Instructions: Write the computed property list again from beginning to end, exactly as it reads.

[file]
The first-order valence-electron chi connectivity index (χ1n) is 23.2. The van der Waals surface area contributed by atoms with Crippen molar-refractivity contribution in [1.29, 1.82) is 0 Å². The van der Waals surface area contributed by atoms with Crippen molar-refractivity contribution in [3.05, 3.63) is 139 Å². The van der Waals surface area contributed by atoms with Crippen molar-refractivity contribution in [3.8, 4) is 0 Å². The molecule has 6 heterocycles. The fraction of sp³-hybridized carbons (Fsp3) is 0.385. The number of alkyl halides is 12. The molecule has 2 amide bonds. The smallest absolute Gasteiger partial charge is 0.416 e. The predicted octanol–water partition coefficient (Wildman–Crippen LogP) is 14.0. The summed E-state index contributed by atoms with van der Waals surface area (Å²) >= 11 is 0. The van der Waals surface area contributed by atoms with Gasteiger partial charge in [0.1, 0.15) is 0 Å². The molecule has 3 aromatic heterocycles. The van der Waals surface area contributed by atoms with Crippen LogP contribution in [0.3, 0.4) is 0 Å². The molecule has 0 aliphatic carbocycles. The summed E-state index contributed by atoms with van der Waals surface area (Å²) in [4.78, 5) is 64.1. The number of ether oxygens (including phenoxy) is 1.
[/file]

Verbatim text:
The first-order valence-electron chi connectivity index (χ1n) is 23.2. The van der Waals surface area contributed by atoms with Crippen molar-refractivity contribution in [1.29, 1.82) is 0 Å². The van der Waals surface area contributed by atoms with Crippen molar-refractivity contribution in [3.05, 3.63) is 139 Å². The van der Waals surface area contributed by atoms with Crippen molar-refractivity contribution in [3.8, 4) is 0 Å². The molecule has 6 heterocycles. The fraction of sp³-hybridized carbons (Fsp3) is 0.385. The number of alkyl halides is 12. The molecule has 2 amide bonds. The smallest absolute Gasteiger partial charge is 0.416 e. The predicted octanol–water partition coefficient (Wildman–Crippen LogP) is 14.0. The summed E-state index contributed by atoms with van der Waals surface area (Å²) >= 11 is 0. The van der Waals surface area contributed by atoms with Gasteiger partial charge in [0.1, 0.15) is 0 Å². The molecule has 3 aromatic heterocycles. The van der Waals surface area contributed by atoms with Crippen LogP contribution in [0.3, 0.4) is 0 Å². The molecule has 0 aliphatic carbocycles. The summed E-state index contributed by atoms with van der Waals surface area (Å²) in [4.78, 5) is 64.1. The number of ether oxygens (including phenoxy) is 1.